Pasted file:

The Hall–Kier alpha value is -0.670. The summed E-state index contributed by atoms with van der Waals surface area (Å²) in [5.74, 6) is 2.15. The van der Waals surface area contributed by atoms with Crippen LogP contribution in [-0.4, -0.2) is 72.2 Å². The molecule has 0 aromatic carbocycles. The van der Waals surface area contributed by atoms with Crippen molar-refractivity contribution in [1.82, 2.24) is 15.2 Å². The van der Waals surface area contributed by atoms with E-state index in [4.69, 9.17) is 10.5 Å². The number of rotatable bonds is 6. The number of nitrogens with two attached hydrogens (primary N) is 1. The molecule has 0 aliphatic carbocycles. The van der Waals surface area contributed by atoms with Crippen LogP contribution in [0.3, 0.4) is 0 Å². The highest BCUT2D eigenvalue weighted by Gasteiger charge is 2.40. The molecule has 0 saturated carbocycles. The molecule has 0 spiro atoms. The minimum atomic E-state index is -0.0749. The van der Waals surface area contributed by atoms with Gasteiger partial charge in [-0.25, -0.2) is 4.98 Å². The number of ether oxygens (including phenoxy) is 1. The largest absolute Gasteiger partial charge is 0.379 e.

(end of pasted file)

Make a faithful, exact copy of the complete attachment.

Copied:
The Hall–Kier alpha value is -0.670. The summed E-state index contributed by atoms with van der Waals surface area (Å²) in [5.74, 6) is 2.15. The van der Waals surface area contributed by atoms with Crippen LogP contribution in [-0.4, -0.2) is 72.2 Å². The molecule has 0 aromatic carbocycles. The van der Waals surface area contributed by atoms with Crippen molar-refractivity contribution in [1.82, 2.24) is 15.2 Å². The van der Waals surface area contributed by atoms with E-state index in [4.69, 9.17) is 10.5 Å². The number of rotatable bonds is 6. The number of nitrogens with two attached hydrogens (primary N) is 1. The molecule has 0 aliphatic carbocycles. The van der Waals surface area contributed by atoms with Crippen LogP contribution in [0.3, 0.4) is 0 Å². The highest BCUT2D eigenvalue weighted by Gasteiger charge is 2.40. The molecule has 0 saturated carbocycles. The molecule has 0 spiro atoms. The minimum atomic E-state index is -0.0749. The van der Waals surface area contributed by atoms with Gasteiger partial charge in [-0.25, -0.2) is 4.98 Å². The number of ether oxygens (including phenoxy) is 1. The largest absolute Gasteiger partial charge is 0.379 e.